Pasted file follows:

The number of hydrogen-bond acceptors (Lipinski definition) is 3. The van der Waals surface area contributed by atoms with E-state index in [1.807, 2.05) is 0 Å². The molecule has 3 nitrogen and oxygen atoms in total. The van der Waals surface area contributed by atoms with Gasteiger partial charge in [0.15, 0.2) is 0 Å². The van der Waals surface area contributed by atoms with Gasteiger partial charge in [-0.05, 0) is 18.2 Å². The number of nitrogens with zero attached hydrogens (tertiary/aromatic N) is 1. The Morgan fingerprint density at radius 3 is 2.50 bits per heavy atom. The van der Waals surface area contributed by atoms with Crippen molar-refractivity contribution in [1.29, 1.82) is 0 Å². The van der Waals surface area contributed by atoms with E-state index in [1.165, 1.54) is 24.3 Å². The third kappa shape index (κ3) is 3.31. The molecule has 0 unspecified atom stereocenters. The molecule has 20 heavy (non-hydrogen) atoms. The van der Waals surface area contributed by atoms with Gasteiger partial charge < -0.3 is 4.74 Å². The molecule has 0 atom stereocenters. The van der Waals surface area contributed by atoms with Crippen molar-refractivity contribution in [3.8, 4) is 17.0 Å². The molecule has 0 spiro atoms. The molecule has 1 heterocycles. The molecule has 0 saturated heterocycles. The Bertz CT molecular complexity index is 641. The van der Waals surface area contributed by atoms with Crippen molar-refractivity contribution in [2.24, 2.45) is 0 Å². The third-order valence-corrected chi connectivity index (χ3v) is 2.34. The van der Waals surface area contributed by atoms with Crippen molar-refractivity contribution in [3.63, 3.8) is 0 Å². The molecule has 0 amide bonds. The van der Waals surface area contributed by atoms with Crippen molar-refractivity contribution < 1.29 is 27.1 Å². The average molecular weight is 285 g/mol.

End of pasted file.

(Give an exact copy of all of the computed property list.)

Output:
The number of hydrogen-bond acceptors (Lipinski definition) is 3. The van der Waals surface area contributed by atoms with E-state index in [1.807, 2.05) is 0 Å². The molecule has 3 nitrogen and oxygen atoms in total. The van der Waals surface area contributed by atoms with Gasteiger partial charge in [0.15, 0.2) is 0 Å². The van der Waals surface area contributed by atoms with Gasteiger partial charge in [-0.05, 0) is 18.2 Å². The number of nitrogens with zero attached hydrogens (tertiary/aromatic N) is 1. The Morgan fingerprint density at radius 3 is 2.50 bits per heavy atom. The van der Waals surface area contributed by atoms with Crippen molar-refractivity contribution in [1.29, 1.82) is 0 Å². The van der Waals surface area contributed by atoms with E-state index in [1.165, 1.54) is 24.3 Å². The third kappa shape index (κ3) is 3.31. The molecule has 0 unspecified atom stereocenters. The molecule has 20 heavy (non-hydrogen) atoms. The van der Waals surface area contributed by atoms with Gasteiger partial charge < -0.3 is 4.74 Å². The molecule has 0 atom stereocenters. The van der Waals surface area contributed by atoms with Crippen molar-refractivity contribution in [3.8, 4) is 17.0 Å². The molecule has 0 spiro atoms. The molecule has 1 heterocycles. The molecule has 0 saturated heterocycles. The Bertz CT molecular complexity index is 641. The van der Waals surface area contributed by atoms with Crippen molar-refractivity contribution in [2.24, 2.45) is 0 Å². The third-order valence-corrected chi connectivity index (χ3v) is 2.34. The van der Waals surface area contributed by atoms with Crippen molar-refractivity contribution in [3.63, 3.8) is 0 Å². The molecule has 0 amide bonds. The van der Waals surface area contributed by atoms with Crippen molar-refractivity contribution < 1.29 is 27.1 Å². The average molecular weight is 285 g/mol.